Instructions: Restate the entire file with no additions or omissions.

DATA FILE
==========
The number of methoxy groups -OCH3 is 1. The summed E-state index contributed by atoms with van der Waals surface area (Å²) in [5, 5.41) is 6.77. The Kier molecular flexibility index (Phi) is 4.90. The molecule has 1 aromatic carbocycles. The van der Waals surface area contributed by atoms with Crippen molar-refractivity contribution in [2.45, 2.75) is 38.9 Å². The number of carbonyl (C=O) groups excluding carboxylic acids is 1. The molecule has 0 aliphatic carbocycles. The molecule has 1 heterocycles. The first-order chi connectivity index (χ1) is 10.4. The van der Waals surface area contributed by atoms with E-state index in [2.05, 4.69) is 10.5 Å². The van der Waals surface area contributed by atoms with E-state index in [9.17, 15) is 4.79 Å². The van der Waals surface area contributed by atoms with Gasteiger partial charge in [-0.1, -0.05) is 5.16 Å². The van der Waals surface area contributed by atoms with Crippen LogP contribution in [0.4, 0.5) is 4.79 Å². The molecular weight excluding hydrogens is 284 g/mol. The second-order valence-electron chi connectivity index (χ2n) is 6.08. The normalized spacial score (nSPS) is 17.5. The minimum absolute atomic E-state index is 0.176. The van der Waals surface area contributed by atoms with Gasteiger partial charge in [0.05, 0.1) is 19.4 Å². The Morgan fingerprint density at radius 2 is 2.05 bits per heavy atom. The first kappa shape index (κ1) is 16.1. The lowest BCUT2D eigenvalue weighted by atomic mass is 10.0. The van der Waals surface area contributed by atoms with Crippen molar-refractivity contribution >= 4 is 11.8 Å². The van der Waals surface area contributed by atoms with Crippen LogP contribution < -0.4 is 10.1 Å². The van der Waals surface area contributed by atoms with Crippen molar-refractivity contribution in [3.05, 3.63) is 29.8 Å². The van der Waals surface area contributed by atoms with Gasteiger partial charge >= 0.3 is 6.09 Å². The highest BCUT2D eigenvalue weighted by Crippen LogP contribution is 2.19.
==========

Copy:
The number of methoxy groups -OCH3 is 1. The summed E-state index contributed by atoms with van der Waals surface area (Å²) in [5, 5.41) is 6.77. The Kier molecular flexibility index (Phi) is 4.90. The molecule has 1 aromatic carbocycles. The van der Waals surface area contributed by atoms with Crippen molar-refractivity contribution in [2.45, 2.75) is 38.9 Å². The number of carbonyl (C=O) groups excluding carboxylic acids is 1. The molecule has 0 aliphatic carbocycles. The molecule has 1 heterocycles. The first-order chi connectivity index (χ1) is 10.4. The van der Waals surface area contributed by atoms with E-state index in [2.05, 4.69) is 10.5 Å². The van der Waals surface area contributed by atoms with E-state index in [9.17, 15) is 4.79 Å². The van der Waals surface area contributed by atoms with Gasteiger partial charge in [-0.1, -0.05) is 5.16 Å². The van der Waals surface area contributed by atoms with Crippen LogP contribution in [0.4, 0.5) is 4.79 Å². The molecular weight excluding hydrogens is 284 g/mol. The second-order valence-electron chi connectivity index (χ2n) is 6.08. The normalized spacial score (nSPS) is 17.5. The minimum absolute atomic E-state index is 0.176. The van der Waals surface area contributed by atoms with Gasteiger partial charge in [0.05, 0.1) is 19.4 Å². The Morgan fingerprint density at radius 2 is 2.05 bits per heavy atom. The first kappa shape index (κ1) is 16.1. The lowest BCUT2D eigenvalue weighted by atomic mass is 10.0. The van der Waals surface area contributed by atoms with Crippen molar-refractivity contribution >= 4 is 11.8 Å². The van der Waals surface area contributed by atoms with Crippen LogP contribution < -0.4 is 10.1 Å². The van der Waals surface area contributed by atoms with Crippen molar-refractivity contribution in [3.05, 3.63) is 29.8 Å². The van der Waals surface area contributed by atoms with Gasteiger partial charge >= 0.3 is 6.09 Å². The highest BCUT2D eigenvalue weighted by Crippen LogP contribution is 2.19.